Stuff happens. When it does, sometimes that means needing to break your lease and move on to greener pastures. When events change your lease objectives, it is important to know how to get out of a lease early.
What Is a Lease?
A lease is a contract between a property owner and leasee. The lease is a legal document that spells out what property is for rent, how long the leasee is obligated to pay rent, specific obligations of both the tenant and the landlord. The lease also defines how much rent is due and when it is due.
Why Would Someone Want to Get Out of a Lease Early?
You may need to get out of a lease early for several reasons, both good and bad. When business drops, the current lease may become too expensive. You may have found a better location, or decide to move to a different state. The landlord may allow the condition of the property to deteriorate. Or crime may increase in the neighborhood to the point that customers no longer feel safe visiting your establishment.
Ways to Get Out of a Lease Early
How to get out of a lease early is dependent on why you want to get out of your lease, how willing your landlord is to work with you, and what are the state laws in your area. Here are a few common ways to break a lease.
Analyze the Agreement
Granted the legalese used in most leases make it a challenge to read, but analyzing your lease when you find you need to move may offer valuable insight into how to get out of a lease early. Many landlords provide a contingency for early termination. For example, the lease may state a tenant must give the landlord a 60-day notice and forfeit the deposit to vacate early. The lease may also provide options to sublet the space or assign the rest of the lease to a third party. If subletting or assignment is an option, then it is up to you to find someone to take over the lease.
Discuss your Problem
Even if your contract offers no options on how to get out of a lease early, discuss your situation with the landlord. When business declines and you are in danger of falling behind on your rent payments, the landlord may be willing to renegotiate the remainder of the lease for either lower payments or for an early release. Another good time to renegotiate is if the rents in the area have gone up since you signed your lease. The landlord may find it to his advantage to let you out of your lease so he can rent the property to someone else for more money.
No one likes the thought of walking away from a legal obligation. But it is one way to get out of a lease early. To mitigate the legal repercussions, you will want to pay up all your back rent and communicate with your landlord on how to collect future rents. But here is the saving grace of this method. In many states, landlords are obligated to mitigate damages to the leasee by making a reasonable effort to rent the space out again as expediently as possible.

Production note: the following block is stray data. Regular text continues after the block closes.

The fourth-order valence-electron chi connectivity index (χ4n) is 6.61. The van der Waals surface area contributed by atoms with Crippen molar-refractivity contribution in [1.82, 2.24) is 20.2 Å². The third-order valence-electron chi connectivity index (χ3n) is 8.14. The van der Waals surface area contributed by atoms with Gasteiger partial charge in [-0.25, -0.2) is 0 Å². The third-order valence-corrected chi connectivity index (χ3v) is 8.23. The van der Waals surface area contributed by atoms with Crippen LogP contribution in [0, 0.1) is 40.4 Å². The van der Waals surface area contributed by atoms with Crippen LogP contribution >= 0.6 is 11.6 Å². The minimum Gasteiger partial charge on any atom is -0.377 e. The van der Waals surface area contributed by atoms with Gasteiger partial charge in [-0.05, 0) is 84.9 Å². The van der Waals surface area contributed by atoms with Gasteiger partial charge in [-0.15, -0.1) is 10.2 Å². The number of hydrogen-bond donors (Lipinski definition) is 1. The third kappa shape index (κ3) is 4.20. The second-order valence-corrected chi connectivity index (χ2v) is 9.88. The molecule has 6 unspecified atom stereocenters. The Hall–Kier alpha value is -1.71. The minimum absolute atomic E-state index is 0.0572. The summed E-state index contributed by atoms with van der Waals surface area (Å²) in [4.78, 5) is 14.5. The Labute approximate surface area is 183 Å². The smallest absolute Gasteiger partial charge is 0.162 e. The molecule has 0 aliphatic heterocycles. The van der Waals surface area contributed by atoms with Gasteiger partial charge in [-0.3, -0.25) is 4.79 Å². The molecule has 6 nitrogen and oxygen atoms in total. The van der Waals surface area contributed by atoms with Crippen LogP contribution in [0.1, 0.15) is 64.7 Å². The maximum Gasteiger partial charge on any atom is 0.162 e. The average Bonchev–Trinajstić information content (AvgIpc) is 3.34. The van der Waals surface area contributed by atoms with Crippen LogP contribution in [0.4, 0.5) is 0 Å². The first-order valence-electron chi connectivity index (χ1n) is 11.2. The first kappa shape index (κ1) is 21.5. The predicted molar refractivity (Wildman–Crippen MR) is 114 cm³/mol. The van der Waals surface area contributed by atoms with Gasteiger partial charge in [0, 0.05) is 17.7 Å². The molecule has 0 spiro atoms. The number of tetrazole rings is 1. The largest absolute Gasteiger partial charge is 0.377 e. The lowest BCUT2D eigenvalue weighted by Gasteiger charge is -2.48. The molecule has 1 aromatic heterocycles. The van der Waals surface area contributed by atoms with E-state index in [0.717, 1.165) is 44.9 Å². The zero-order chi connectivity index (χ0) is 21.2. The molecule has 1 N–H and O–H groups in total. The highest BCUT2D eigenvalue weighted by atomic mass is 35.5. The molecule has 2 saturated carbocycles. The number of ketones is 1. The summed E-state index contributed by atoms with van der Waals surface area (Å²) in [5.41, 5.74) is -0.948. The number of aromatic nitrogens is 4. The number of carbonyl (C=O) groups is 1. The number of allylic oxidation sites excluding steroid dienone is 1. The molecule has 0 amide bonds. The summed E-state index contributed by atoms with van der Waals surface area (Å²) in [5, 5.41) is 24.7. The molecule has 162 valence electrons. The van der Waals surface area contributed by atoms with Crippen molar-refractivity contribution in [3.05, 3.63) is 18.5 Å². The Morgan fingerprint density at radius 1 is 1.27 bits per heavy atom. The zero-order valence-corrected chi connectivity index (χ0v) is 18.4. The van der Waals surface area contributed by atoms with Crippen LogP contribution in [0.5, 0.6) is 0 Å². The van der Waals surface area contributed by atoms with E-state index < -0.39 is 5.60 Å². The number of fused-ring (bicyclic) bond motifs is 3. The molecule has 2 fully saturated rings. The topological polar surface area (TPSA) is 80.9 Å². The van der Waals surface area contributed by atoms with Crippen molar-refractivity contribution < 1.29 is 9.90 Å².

That means if you signed a 24-month lease and need to move after a year, you are responsible for another 12 months of rent whether you occupy the space or not. If the landlord can rent the space two months after you vacate, your liability is reduced to rent for only two months. Check state laws carefully to see if this option is available to you.
File an Eviction Lawsuit
If your landlord fails to keep up repairs, a tenant can take the landlord to court with a constructive eviction lawsuit. Your reason for vacating the property is the landlord breached the contract first. Therefore, you should not be required to stay or pay rent. For a constructive eviction to be a viable solution to get out a lease early, you must prove two points. First, prove the lack of maintenance made the property uninhabitable and the landlord was aware of the need for maintenance. Second, your reason for moving was directly related to the landlord’s due disregard for the safety of tenants and customers.
File for Bankruptcy
In times of crisis, bankruptcy is another answer to the how to get out of a lease early question. Through the bankruptcy process, a stay is put on collection activities made by your creditors. This includes your landlord. This stay on collections can buy you time to relocate to a new space. Through the bankruptcy process, you may also be relieved of all financial responsibility for the remainder of your lease. Before taking such a drastic step, consult a bankruptcy attorney.
The question of how to get out of a lease early has many possible answers. Which answer is right for you is dependent on many factors. It could be your reason for leaving, your financial situation, how willing the landlord is to work with you, and what the real estate market looks like in your area. Begin your journey to lease freedom with a thorough review of your existing lease. Know what rights the lease affords you, as well as what rights your state laws provide. From there, you can make an informed decision as to which option works best for you.